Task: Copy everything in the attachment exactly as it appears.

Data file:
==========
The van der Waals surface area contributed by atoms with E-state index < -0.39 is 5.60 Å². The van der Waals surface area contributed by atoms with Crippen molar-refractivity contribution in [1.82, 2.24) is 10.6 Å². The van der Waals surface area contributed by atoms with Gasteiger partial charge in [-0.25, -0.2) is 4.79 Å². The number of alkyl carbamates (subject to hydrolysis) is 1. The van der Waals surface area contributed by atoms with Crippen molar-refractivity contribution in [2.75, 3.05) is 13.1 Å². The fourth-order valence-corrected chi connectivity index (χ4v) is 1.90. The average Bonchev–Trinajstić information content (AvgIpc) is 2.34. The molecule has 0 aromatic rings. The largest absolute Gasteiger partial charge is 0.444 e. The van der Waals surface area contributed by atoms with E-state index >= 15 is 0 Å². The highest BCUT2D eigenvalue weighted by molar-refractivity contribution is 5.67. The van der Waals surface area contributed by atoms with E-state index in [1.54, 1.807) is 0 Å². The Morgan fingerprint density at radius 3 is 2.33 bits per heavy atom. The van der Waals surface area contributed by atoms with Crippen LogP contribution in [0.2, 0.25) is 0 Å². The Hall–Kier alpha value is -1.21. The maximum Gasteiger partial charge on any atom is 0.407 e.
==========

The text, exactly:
The van der Waals surface area contributed by atoms with E-state index < -0.39 is 5.60 Å². The van der Waals surface area contributed by atoms with Crippen molar-refractivity contribution in [1.82, 2.24) is 10.6 Å². The van der Waals surface area contributed by atoms with Gasteiger partial charge in [-0.25, -0.2) is 4.79 Å². The number of alkyl carbamates (subject to hydrolysis) is 1. The van der Waals surface area contributed by atoms with Crippen molar-refractivity contribution in [2.75, 3.05) is 13.1 Å². The fourth-order valence-corrected chi connectivity index (χ4v) is 1.90. The average Bonchev–Trinajstić information content (AvgIpc) is 2.34. The molecule has 0 aromatic rings. The largest absolute Gasteiger partial charge is 0.444 e. The van der Waals surface area contributed by atoms with E-state index >= 15 is 0 Å². The highest BCUT2D eigenvalue weighted by molar-refractivity contribution is 5.67. The van der Waals surface area contributed by atoms with E-state index in [1.54, 1.807) is 0 Å². The Morgan fingerprint density at radius 3 is 2.33 bits per heavy atom. The van der Waals surface area contributed by atoms with Crippen LogP contribution in [0.2, 0.25) is 0 Å². The Hall–Kier alpha value is -1.21. The maximum Gasteiger partial charge on any atom is 0.407 e.